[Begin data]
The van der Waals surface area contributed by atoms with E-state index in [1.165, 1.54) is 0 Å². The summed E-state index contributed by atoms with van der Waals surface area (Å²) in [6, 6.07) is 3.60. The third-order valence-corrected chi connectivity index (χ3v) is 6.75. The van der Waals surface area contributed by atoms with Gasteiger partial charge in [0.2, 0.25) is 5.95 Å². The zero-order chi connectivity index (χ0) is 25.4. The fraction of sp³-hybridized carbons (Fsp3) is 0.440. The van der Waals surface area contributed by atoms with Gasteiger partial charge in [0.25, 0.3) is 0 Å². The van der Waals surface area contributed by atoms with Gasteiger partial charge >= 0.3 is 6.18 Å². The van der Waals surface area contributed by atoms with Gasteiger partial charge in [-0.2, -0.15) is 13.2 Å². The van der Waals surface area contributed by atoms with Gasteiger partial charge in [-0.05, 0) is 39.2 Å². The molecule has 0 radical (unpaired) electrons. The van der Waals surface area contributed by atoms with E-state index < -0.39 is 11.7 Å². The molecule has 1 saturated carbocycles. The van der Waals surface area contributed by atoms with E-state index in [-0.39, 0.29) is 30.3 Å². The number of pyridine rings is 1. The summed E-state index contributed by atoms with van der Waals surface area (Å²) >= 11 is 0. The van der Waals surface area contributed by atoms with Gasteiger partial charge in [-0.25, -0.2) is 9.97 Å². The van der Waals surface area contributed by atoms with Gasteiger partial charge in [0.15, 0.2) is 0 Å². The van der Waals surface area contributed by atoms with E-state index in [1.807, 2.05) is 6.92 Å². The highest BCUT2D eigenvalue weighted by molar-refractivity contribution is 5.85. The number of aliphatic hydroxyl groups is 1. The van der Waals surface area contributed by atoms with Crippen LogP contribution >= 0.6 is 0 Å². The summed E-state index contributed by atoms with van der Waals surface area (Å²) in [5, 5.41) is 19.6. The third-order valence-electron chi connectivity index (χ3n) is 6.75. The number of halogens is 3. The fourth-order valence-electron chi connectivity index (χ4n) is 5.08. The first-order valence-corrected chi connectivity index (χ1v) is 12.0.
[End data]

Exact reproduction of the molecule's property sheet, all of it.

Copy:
The van der Waals surface area contributed by atoms with E-state index in [1.165, 1.54) is 0 Å². The summed E-state index contributed by atoms with van der Waals surface area (Å²) in [6, 6.07) is 3.60. The third-order valence-corrected chi connectivity index (χ3v) is 6.75. The van der Waals surface area contributed by atoms with Gasteiger partial charge in [0.2, 0.25) is 5.95 Å². The zero-order chi connectivity index (χ0) is 25.4. The fraction of sp³-hybridized carbons (Fsp3) is 0.440. The van der Waals surface area contributed by atoms with Gasteiger partial charge in [0.25, 0.3) is 0 Å². The van der Waals surface area contributed by atoms with Gasteiger partial charge >= 0.3 is 6.18 Å². The van der Waals surface area contributed by atoms with Gasteiger partial charge in [-0.2, -0.15) is 13.2 Å². The van der Waals surface area contributed by atoms with Gasteiger partial charge in [-0.05, 0) is 39.2 Å². The molecule has 0 radical (unpaired) electrons. The van der Waals surface area contributed by atoms with E-state index < -0.39 is 11.7 Å². The molecule has 1 saturated carbocycles. The van der Waals surface area contributed by atoms with E-state index in [-0.39, 0.29) is 30.3 Å². The number of pyridine rings is 1. The summed E-state index contributed by atoms with van der Waals surface area (Å²) >= 11 is 0. The van der Waals surface area contributed by atoms with Gasteiger partial charge in [-0.25, -0.2) is 9.97 Å². The van der Waals surface area contributed by atoms with Gasteiger partial charge in [0.15, 0.2) is 0 Å². The van der Waals surface area contributed by atoms with E-state index in [1.807, 2.05) is 6.92 Å². The highest BCUT2D eigenvalue weighted by molar-refractivity contribution is 5.85. The number of aliphatic hydroxyl groups is 1. The van der Waals surface area contributed by atoms with Crippen LogP contribution >= 0.6 is 0 Å². The summed E-state index contributed by atoms with van der Waals surface area (Å²) in [5, 5.41) is 19.6. The third-order valence-electron chi connectivity index (χ3n) is 6.75. The number of halogens is 3. The fourth-order valence-electron chi connectivity index (χ4n) is 5.08. The first-order valence-corrected chi connectivity index (χ1v) is 12.0.